The Guide Ray GR-I is dual-driver hybrid featuring a single balanced armature and a single dynamic driver. This IEM comes in a few different colors, each adding a number to the model name. In my case, I received the GR-I18, a purple translucent shell version of the Guide Ray earphone. This was provided to me by Linsoul for a review and can be found on Linsoul’s website or on Amazon.
The IEM comes with a nicely made 2-pin cable with an in-line mic. The one I received was silver colored and tightly wound, but still remaining flexible and easy to handle. The package also contained a series of white silicone tips of various shapes and sizes. All of them were on the smaller side though, which is a bit unusual, but good for me as I tend to use the smaller, if not smallest sized tips.
The overall fit of the IEMs are comfortable with my choice of tips being the Sony Hybrid medium sized tips. I normally wear small tips with most IEMs, but felt these fit the best with a slightly larger size than normal. Isolation was pretty good and there is a small vent hole on the side of the IEM as is the case with most in-ears with a dynamic driver.
The GR-I has a punchy and warmer than neutral bass response and a clear upper-midrange and a slightly exaggerated treble region. This gives the GR-I an overall sound profile somewhere between a V-Shape and a Balanced sound signature. It’s nowhere near what I’d call neutral though.
The bass is well extended and elevated. The GR-I has both rumbling subbass and punchy mid-bass. This is present on a track like Haelos’ “Dust” where the electronic soundscape provides a deep low tone, while the drums pop and my ears feel every beat.
The mid range is a little mixed. The lower mid-range has a nice warm thickness to it due to the extended bass, but the middle of this range does feel a little flat. The Upper midrange does have a rise that helps add energy to female vocals, but doesn’t sound overly forward and this helps create a little bit of space.
Treble is a little scattered. This is mostly due to a large peak around 8KHz. In most songs, I am perfectly fine with it, and it actually helps bring out some exacting details. In other songs, mainly pop songs, this peak can be overly harsh and fatiguing.
With the type of bass boost and treble peaks present on this IEM, I find that listening to this at lower volume works quite well, as it minimizes the possibility of the bass and treble over-taking the song and becoming a little boomy and sharp. When I listen to this louder, I don’t particular like it, and it actually sounds a little lifeless to me.
The GR-I is just one of many new IEMs that have come out recently in this budget-tier bracket, which continues to impress me with surprisingly decent sounding earphones at prices well below previous competition. I haven’t gone through my entire backlog of IEMs that have come out in the late-Summer and early Fall time period we’re in now, but here’s my attempt at some quick comparisons to some of the ones out today:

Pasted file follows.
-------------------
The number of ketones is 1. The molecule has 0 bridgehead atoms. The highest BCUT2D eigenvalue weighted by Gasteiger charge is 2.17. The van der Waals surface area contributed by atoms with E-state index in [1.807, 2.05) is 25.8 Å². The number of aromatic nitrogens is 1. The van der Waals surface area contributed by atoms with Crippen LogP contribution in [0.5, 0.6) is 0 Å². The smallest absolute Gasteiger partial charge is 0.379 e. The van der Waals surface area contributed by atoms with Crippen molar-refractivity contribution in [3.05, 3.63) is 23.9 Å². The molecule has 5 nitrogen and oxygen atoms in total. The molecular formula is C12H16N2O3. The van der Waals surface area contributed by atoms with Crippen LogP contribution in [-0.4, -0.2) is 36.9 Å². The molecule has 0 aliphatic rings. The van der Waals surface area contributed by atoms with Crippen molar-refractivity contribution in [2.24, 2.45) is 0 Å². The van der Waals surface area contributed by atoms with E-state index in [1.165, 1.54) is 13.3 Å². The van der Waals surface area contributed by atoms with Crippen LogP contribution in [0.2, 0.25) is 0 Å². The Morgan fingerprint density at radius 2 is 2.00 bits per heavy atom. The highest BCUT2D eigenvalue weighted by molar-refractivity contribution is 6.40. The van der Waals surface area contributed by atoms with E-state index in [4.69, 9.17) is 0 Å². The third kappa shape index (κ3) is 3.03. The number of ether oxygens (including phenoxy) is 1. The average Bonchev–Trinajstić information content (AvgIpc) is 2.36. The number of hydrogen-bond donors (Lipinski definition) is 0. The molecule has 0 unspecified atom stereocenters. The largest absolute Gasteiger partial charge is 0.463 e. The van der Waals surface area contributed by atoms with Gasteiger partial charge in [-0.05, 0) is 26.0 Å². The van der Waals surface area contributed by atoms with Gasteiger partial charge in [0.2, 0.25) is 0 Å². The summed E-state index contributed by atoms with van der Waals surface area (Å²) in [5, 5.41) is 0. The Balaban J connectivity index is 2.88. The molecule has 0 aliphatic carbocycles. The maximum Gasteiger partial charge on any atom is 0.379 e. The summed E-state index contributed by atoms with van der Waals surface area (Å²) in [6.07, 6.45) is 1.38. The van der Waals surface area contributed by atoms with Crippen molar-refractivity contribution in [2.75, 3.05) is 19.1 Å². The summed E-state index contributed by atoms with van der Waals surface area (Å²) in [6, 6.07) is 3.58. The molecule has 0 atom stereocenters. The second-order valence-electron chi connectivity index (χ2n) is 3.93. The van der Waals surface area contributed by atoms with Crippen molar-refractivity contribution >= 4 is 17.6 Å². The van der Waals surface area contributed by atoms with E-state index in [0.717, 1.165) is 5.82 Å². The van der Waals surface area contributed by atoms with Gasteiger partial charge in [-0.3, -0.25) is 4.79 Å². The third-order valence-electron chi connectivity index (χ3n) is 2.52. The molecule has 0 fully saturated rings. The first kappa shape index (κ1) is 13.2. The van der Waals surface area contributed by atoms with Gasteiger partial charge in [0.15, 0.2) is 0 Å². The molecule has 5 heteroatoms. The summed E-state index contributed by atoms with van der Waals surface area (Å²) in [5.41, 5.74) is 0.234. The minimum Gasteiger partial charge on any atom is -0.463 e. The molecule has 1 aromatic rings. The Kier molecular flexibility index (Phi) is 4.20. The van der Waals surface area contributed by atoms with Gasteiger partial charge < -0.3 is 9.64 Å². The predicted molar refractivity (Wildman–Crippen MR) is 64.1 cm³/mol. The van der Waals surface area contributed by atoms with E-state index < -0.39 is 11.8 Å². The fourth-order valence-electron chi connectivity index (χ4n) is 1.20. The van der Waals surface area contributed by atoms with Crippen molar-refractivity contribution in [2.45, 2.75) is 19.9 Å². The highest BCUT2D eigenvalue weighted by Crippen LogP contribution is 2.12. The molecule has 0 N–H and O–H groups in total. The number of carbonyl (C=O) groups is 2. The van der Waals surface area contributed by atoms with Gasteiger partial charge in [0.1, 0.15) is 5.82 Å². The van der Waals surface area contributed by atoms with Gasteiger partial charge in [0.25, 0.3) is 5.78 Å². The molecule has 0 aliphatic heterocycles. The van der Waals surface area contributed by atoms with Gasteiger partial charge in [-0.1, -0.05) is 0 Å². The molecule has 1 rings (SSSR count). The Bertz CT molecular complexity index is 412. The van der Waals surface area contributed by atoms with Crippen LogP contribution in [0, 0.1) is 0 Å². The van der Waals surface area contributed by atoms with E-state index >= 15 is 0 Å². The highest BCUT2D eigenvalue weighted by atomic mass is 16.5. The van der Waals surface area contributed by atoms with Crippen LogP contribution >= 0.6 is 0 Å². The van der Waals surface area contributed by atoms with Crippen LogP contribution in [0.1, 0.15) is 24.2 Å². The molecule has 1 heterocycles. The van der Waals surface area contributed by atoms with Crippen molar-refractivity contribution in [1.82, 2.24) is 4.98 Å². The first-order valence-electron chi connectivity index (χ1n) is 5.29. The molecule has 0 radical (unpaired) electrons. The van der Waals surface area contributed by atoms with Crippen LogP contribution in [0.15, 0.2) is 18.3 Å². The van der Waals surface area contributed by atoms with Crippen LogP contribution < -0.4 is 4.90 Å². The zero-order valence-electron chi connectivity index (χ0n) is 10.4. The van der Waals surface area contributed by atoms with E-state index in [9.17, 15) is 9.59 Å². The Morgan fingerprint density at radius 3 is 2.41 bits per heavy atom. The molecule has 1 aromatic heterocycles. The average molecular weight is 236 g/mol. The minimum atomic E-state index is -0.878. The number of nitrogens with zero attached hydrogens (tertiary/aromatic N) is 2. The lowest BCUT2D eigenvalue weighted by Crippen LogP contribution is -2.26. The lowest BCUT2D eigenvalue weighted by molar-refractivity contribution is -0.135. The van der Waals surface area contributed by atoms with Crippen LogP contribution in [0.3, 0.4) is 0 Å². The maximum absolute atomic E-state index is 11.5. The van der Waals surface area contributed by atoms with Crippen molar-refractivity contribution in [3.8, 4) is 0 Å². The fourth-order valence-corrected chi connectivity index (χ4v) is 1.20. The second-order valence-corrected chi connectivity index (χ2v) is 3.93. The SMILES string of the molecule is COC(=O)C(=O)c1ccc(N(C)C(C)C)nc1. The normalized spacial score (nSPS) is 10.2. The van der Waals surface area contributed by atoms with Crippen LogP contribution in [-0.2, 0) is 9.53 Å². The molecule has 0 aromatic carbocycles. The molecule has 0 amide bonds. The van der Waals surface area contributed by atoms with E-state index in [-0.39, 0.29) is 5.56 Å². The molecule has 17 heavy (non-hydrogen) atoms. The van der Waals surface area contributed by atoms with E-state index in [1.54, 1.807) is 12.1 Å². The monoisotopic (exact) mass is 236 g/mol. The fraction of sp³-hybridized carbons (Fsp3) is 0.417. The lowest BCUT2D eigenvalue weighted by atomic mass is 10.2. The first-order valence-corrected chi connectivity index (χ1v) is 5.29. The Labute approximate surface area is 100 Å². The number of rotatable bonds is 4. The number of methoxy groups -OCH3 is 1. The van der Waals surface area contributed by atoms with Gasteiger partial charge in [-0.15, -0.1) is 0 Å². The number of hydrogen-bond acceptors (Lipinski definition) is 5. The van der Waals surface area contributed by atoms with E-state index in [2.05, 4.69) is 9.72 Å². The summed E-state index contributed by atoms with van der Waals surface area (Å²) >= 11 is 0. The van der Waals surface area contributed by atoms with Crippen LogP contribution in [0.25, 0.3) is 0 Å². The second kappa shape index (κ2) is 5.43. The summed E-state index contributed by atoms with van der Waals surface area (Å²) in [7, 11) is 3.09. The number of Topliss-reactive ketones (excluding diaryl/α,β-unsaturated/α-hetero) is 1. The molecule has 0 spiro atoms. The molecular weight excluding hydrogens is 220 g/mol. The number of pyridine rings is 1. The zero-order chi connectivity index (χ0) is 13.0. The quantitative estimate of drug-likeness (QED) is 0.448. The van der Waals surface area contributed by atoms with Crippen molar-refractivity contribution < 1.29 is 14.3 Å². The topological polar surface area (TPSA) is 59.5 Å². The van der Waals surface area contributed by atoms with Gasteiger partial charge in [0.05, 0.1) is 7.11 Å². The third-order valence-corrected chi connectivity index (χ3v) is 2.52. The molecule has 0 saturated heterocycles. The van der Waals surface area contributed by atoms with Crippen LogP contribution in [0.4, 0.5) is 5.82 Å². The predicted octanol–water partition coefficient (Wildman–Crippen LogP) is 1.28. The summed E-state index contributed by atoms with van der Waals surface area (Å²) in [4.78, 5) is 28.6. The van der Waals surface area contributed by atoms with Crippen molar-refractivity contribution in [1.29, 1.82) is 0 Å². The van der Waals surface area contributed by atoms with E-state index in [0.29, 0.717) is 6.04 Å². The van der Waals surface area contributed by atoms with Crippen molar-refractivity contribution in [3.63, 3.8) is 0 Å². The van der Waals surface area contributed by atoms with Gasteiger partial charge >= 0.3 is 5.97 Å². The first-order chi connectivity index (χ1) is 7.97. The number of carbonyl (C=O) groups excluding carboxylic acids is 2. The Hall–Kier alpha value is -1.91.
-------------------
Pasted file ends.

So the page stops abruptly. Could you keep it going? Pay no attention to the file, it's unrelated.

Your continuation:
The ZSX has a more balanced sound, in that the bass is less elevated but is definitely present, and the mids are less recessed and treble more laid back. I find the ZSX to be a very likable sound signature not unlike the Campfire Solaris, but many leagues back on technicalities and resolution. The GR-I does sound more clean in some ways due to the elevated treble and that does give the impression of more resolution and a more airy sound signature.
The TRN V90 is a V-Shaped IEM that I find to be similar to the BL-03 but more balanced since it’s treble region is more elevated and does not let the bass take over. In terms of the V90 and the GR-I though, the V90 has much more elevated bass and a more elevated upper mid-range and treble.
The BLON BL-03 is a bassier Harman-like sound signature that has a similar sharp treble peak at 8KHz as the V90 above and the GR-I. I found the BL-03 bass to be much more present and sometimes overwhelming with it’s punch and rumble and always being there. The BL-03 also does not fit me as well as the GR-I and this is mostly due to the shallower fit of the nozzle. That said, the BL-03 is nearly half the price of the GR-I and presents a good value.
The Guide Ray GR-I series is a nice little addition to the IEM market that has exploded recently out of China. It’s got a likable sound signature that I believe will find a lot of enjoyment from people. I do find that it can be a little overly done in both the bass and treble department, however, listening to it at lower volumes does help compensate for my dislike of big bass and sensitivity to 8K peaks.
The accessories are well supplied, though the box presentation is rather simple, but the fit is nice and works well for lengthy wearing and listening. I generally do like the GR-I and think it’s a good value for its price. There are quite a few other IEMs out on the market today that competes strongly with it, and picking the right one for each individual is really going to be a case-by-case basis. This one should be considered though.
If you are interested, please check out the following links for buying the Guide Ray GR-I.